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In Need of a Friend

  • April Motl Crosswalk.com Contributor
  • 2012 11 Nov
  • COMMENTS
In Need of a Friend

“Will you be my best friend?”

The question - a precious question - came from the sweet lips of a dear little one on her first day of kindergarten. One of my friends’ daughters just wrestled through her first week of school. After having recently moved across country twice, this sweet-as-pie little girl was on the hunt for new friends. With each petition, came the same answer, “I already have a best friend.” Twenty of the thirty kids in the class had all been through preschool together and also, already selected their best friends. As my friend related her daughter’s tearful experience, I couldn’t help but relate. Her mom did too. 

A loved one recently came through a number of soul-scorching circumstances. After relating the pain, the final words bubbled to the surface - and I don’t have any real friends. Not the kind who don’t need you to be strong or polished or pretty for. The kind of friends who don’t need explanations or perfection. The kind who understand and will still take you when you’re a mess. 

It’s not easy finding friends. It doesn’t matter if you’re five or fifty. There are a lot of ingredients that go into true friendship. And if too many of the ingredients are missing, well, it’s just not as good! 

When I was a teenager, I remember telling my grandma about some of my “friends.” She said, “Honey, those aren’t friends. Those are acquaintances. People who treat you like that aren’t real friends.” But they’re all I have, so they must be friends, I thought. Years later, as a youth pastor’s wife, sitting at my pastor’s wife’s house for fellowship and Bible study, I shared a story about a little dinner gathering we had at our house and about something my friend did. I was uncomfortable with what she did, but considering what good friends we were, I just overlooked it. Her actions weren’t the main point of the story just a fringe part of how all the pieces came together. My pastor’s wife looked at me and said, “You said your friend did this? Honey, no friend ever does something like that. What she did is more like what someone looking to get you in your sleep does!” I was shocked at the bluntness of her words. But after turning them over, I’d have to say, she was right. I’d grown up with this young woman, would have given her anything, loved her to pieces and trusted her implicitly. Yet her actions and words were never really that of a friend. And my trust had never been earned, just cheaply, blindly given because I wanted her to be my friend. Like my grandma said, she was truly more of an acquaintance. No matter how much heart we pour into a relationship, sometimes the ingredients just aren’t there to make it a true friendship.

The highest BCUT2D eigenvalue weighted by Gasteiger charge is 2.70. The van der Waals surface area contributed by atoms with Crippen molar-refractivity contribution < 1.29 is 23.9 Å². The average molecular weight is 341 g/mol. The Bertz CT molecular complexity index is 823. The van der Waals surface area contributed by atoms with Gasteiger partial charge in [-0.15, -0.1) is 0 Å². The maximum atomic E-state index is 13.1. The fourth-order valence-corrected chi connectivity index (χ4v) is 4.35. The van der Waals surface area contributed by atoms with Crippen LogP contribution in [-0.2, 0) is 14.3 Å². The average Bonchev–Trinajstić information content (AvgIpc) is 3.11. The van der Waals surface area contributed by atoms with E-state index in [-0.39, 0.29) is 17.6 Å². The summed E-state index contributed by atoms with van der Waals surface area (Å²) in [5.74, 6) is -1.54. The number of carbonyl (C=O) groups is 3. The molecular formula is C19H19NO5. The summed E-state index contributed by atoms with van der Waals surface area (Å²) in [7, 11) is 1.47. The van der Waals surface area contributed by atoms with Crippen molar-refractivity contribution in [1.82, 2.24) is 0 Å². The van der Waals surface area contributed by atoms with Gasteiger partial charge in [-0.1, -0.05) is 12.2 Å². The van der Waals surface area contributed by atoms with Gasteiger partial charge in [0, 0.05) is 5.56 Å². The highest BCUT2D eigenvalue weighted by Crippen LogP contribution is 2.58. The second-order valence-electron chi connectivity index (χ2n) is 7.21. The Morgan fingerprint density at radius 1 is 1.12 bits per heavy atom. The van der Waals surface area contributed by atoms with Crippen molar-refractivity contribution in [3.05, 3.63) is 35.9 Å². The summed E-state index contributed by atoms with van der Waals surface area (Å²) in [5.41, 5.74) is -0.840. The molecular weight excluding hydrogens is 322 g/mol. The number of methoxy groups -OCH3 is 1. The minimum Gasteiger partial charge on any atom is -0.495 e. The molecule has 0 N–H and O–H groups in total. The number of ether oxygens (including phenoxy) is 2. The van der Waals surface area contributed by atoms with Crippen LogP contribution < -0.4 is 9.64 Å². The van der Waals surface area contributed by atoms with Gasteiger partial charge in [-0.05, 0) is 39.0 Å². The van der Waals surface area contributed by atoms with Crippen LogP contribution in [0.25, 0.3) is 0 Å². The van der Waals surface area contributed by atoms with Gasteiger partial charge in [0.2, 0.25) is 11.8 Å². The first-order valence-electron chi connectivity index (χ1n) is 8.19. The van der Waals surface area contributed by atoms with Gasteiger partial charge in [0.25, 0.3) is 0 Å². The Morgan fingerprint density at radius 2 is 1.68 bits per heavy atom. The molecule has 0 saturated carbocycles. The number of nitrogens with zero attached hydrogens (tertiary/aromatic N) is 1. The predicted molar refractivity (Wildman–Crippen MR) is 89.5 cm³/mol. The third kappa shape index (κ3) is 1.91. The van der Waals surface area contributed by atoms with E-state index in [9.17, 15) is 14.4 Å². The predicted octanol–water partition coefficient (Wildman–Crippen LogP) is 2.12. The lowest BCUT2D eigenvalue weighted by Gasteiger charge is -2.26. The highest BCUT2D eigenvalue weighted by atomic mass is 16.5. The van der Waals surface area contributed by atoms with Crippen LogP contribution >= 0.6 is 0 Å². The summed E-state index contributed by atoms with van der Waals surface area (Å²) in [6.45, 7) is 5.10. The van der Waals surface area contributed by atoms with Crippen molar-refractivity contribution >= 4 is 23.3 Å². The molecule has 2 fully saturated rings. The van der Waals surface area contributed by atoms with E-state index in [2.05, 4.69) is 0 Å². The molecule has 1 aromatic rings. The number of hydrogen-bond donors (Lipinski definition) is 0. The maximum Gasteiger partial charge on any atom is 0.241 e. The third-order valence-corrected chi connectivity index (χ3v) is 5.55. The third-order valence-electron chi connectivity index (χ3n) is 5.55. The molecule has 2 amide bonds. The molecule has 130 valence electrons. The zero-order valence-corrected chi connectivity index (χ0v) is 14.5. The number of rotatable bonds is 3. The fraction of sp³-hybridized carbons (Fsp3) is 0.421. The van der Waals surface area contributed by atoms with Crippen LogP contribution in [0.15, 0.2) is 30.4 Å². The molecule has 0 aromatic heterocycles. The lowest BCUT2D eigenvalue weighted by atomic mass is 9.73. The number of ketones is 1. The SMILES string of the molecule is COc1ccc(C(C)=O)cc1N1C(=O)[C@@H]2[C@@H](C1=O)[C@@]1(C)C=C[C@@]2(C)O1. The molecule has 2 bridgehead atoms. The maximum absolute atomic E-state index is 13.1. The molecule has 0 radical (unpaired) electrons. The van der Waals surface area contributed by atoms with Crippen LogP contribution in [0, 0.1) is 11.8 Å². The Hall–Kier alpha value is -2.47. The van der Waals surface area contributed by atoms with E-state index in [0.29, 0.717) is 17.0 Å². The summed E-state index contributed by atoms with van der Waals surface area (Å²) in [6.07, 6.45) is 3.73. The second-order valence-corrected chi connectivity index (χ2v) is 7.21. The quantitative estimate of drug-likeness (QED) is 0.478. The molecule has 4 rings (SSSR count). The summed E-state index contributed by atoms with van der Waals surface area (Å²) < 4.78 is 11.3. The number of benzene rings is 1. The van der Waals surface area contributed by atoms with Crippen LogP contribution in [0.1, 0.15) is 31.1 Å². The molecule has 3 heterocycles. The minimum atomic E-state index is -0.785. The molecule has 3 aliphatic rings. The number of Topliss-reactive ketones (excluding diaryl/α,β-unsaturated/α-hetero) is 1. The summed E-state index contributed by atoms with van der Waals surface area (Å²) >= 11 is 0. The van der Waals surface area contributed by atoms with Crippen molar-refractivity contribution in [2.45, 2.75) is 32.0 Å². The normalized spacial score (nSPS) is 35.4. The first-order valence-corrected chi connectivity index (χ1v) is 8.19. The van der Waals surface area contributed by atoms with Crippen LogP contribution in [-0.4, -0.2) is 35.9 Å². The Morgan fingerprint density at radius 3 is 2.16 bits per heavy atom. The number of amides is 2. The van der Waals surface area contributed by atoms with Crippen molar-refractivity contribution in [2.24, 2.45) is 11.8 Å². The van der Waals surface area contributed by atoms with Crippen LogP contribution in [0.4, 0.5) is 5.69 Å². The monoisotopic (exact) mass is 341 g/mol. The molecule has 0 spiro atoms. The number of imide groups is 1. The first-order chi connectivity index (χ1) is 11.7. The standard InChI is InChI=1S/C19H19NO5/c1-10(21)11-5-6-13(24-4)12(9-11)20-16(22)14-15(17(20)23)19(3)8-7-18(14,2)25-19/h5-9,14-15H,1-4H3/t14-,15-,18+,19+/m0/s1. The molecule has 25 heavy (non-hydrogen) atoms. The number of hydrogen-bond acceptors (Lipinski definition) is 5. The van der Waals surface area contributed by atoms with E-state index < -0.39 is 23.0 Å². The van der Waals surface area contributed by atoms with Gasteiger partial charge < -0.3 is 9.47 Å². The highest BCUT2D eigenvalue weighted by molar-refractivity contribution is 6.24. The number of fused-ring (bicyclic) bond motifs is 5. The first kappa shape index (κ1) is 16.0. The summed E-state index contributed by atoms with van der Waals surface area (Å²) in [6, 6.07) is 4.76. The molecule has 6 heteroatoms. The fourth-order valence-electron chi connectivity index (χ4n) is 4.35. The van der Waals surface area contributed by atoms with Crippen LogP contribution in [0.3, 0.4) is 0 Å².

As I prayed for my two loved ones who were in need of a true friend, and remembered my own struggles in the friend department, two things came to mind - 

First, just because we want friendships or emotional intimacy with people, doesn’t mean wanting it makes it safe or healthy. My grandparents used to say, “Be the kind of friend you want have.” Good advice. Sometimes I was that kind of friend, but invested that friendship in unhealthy relationships. We are wise to invest our hearts into healthiness. 

Healthy love and friendship looks like this:

Healthy Friendship says:

If you need me, I’ll be there to the best of my ability. You can count on me to love you without judgement and pray for you through whatever comes your way.

Unhealthy Friendship says: